landscape may be relatively stable. Nevertheless, stability cannot be automatically assumed.
Rivers are, in fact, the most actively changing of all geomorphic forms.
Evidence from several sources demonstrates that river channels are continually undergoing
changes of position, shape, dimensions, and pattern. In Figure 1.2 a section of the Mississippi
River as it was in 1884 is compared with the same section as observed in 1968. In the lower
9.6 km (6 mi) of river, the surface area has been reduced approximately 50 percent during this
84-year period. Some of this change has been natural and some has been the consequence
of river development work.
Figure 1.2. Comparison of the 1884 and 1968 Mississippi River Channel near Commerce,
In alluvial river systems, it is the rule rather than the exception that banks will erode, sediments
will be deposited and floodplains, islands, and side channels will undergo modification with
time. Changes may be very slow or dramatically rapid. Fisk's (1944) report on the Mississippi
River and his maps showing river position through time are sufficient to convince everyone of
the innate instability of the Mississippi River. The Mississippi is our largest and most
impressive river, and because of its dimensions it has sometimes been considered unique.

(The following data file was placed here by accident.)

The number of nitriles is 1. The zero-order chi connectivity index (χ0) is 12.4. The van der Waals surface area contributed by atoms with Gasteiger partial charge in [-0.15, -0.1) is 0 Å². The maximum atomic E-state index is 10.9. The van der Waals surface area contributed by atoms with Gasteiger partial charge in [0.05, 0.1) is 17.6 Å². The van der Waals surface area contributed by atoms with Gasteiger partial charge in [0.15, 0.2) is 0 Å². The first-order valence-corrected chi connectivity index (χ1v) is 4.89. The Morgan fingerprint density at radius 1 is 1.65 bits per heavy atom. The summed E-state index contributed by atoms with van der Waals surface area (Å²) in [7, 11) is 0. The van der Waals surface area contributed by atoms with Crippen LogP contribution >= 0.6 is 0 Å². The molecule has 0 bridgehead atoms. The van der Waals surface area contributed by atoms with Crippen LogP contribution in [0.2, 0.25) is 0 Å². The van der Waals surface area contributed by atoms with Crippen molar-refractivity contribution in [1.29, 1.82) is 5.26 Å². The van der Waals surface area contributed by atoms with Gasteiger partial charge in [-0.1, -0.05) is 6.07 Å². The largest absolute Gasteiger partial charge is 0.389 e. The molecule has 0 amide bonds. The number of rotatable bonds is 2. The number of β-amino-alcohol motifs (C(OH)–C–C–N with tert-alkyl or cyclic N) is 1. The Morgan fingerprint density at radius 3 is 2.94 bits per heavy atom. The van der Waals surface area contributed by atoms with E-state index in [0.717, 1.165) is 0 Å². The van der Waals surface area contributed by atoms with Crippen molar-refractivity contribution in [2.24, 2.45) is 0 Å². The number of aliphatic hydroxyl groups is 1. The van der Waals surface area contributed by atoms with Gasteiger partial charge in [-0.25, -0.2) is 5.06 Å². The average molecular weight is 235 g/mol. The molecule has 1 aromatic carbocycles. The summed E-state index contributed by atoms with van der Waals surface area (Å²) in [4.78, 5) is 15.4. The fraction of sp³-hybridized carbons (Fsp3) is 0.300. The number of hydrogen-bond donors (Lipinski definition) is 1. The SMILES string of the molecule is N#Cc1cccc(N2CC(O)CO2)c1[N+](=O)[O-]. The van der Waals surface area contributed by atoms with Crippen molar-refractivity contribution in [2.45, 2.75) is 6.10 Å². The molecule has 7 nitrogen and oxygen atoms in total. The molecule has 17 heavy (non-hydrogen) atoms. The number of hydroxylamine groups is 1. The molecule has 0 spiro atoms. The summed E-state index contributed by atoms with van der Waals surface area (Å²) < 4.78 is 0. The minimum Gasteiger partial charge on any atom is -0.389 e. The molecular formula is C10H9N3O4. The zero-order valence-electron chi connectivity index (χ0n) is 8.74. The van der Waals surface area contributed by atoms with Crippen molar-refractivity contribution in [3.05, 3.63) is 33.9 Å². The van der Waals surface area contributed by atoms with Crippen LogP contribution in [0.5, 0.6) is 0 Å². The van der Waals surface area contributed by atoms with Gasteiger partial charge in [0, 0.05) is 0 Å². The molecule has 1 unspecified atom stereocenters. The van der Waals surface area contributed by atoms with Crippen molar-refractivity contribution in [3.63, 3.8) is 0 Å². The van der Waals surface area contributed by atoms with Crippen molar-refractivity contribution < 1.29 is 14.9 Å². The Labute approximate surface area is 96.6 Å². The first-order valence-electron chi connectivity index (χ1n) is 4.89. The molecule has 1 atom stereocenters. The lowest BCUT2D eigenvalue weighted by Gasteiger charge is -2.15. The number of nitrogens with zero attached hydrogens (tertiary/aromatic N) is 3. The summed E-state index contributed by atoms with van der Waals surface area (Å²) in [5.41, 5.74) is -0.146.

This, of course, is not so. Hydraulic and geomorphic laws apply at all scales of comparable
landform evolution. The Mississippi may be thought of as a prototype of many rivers or as a
much larger than prototype model of many sandbed rivers.
Rivers change position and morphology (dimensions, shape, pattern) as a result of changes of
hydrology. Hydrology can change as a result of climatic changes over long periods of time, or
as a result of natural stochastic climatic fluctuations (droughts, floods), or by human
modification of the hydrologic regime. For example, the major climatic changes of recent
geological time (the last few million years of earth history) have triggered dramatic changes in
runoff and sediment loads with corresponding channel alteration. Equally significant during this
time were fluctuations of sea level. During the last continental glaciation, sea level was on the
order of 120 m (400 ft) lower than at present, and this reduction of baselevel caused major
incisions of river valleys near the coasts.